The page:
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Tuesday, July 22, 2014

Battling frigid cold and snow comes with the job

Thursday, February 10, 2011

(Photo)
The continuing snow storms are challenging for workers that spend their day in the elements. Pictured above is Dave Beckett, Postal Service mail carrier for Monett, delivering mail during the most recent snow storm that added more accumulation to the existing snow from last week's storm. Beckett has been employed with the United States Postal Service in Monett for 38 years. [Times Photo by Lisa Craft]
Mother Nature has socked it to the area the past two weeks with heavy snow storms and extreme cold. Residents have had to dig themselves out of driveways, ditches and have faced hazardous situations. There are a lot of people that work outdoors and have to face the elements everyday and among those people are the United States Postal Service mail carriers.

Mail carriers cover their routes on foot, by vehicle, or by a combination of both. On foot, they carry a heavy load of mail in a satchel or push it on a cart. The heavy snow that has hit the area has proven a challenge to mail carriers.

Contrary to popular belief, the U.S. Postal Service has no official motto. The familiar saying, "Neither snow nor rain nor heat nor gloom of night stays these couriers from the swift completion of their appointed rounds," is commonly misidentified as the mail carriers' creed. It is actually just the inscription found on the general Post Office in New York City at Eighth Avenue and 33rd Street.

And even though it's not official, the description could certainly serve as a motto for area postal carriers, especially during severe weather events.

"My carriers have given 110 percent," said Mike Williams, Monett Postmaster. "Every carrier was on the job every day. They were here when they were supposed to be and have been absolutely great."

According to Williams, some of the carriers have been in ditches but there have been no injuries. Most of the incidents have occurred in the rural areas, and stranded carriers have been helped by farmers.

On the first day of the storm, there were only 637 deliveries missed out of 4,500, and the majority of those were rural deliveries.

"The deliveries in the country were missed, because there were three- to four-foot drifts," said Williams. "The next day or two after the storm we had problems because the plows piled the snow next to the mail boxes, and there is four feet of room between the pile of snow and the mail box. You can't drive through the pile, so the carriers have to get out and put the mail in the boxes.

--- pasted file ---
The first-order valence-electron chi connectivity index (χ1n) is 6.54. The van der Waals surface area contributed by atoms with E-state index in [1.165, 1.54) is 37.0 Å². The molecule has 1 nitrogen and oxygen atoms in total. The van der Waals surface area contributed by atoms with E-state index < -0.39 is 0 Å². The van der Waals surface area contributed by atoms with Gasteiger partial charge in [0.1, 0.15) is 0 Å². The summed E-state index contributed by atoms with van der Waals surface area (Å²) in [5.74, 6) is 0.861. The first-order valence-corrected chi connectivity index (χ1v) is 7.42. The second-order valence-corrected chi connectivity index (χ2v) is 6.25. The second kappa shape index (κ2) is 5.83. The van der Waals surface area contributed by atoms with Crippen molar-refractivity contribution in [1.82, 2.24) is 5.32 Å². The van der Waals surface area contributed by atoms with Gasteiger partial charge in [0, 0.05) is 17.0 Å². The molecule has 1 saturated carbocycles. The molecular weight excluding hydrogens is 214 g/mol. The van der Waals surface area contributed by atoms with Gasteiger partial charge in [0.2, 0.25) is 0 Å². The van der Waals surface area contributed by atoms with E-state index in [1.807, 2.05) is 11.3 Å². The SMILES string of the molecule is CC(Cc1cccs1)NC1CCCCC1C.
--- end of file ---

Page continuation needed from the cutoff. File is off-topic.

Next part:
"I have carriers out to almost 5 p.m. every day delivering mail," Williams added. "The carriers are tired, but they get out there and go."

The mail carriers have had to battle both the snow and extremely cold temperatures.

"They have to go out and do it," said Williams. "So the only way they can battle it is to layer up for protection. This is just part of it."

According to Williams, the snow is hard but he feels the heat is a worse battle.

"When you are out there in hot weather, you can't fix it. You can't do anything about it," said Williams.

The Postal Service provides vehicles with chains on the tires to mail carriers.

The Monett Post Office has 10 routes with 21 employees, city and rural.

"I know it is a hard job, but it would help the carriers if people would shovel next to their mailboxes and clean their walks," said Williams.

"I have a great group of carriers, and they have amazed me," said Williams, who has been with the U.S. Postal Service for 35 years and will mark his 18th year in Monett on Feb. 19.

"To show my appreciation I am going to fix them pancakes from scratch and sausage."


Comments
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I agree with Mr. Willaims the Postmaster of the Monett Branch, I work for the Postal Service for 15 years in Maintenance, Carriers and Clerks and Mail Handlers are hard and fast workers,they are under pressure to meet dispatches daily,and get the mail to the Customer. My hat is off to all the Hard working Postal Employee's

-- Posted by msgday on Thu, Feb 10, 2011, at 8:11 PM


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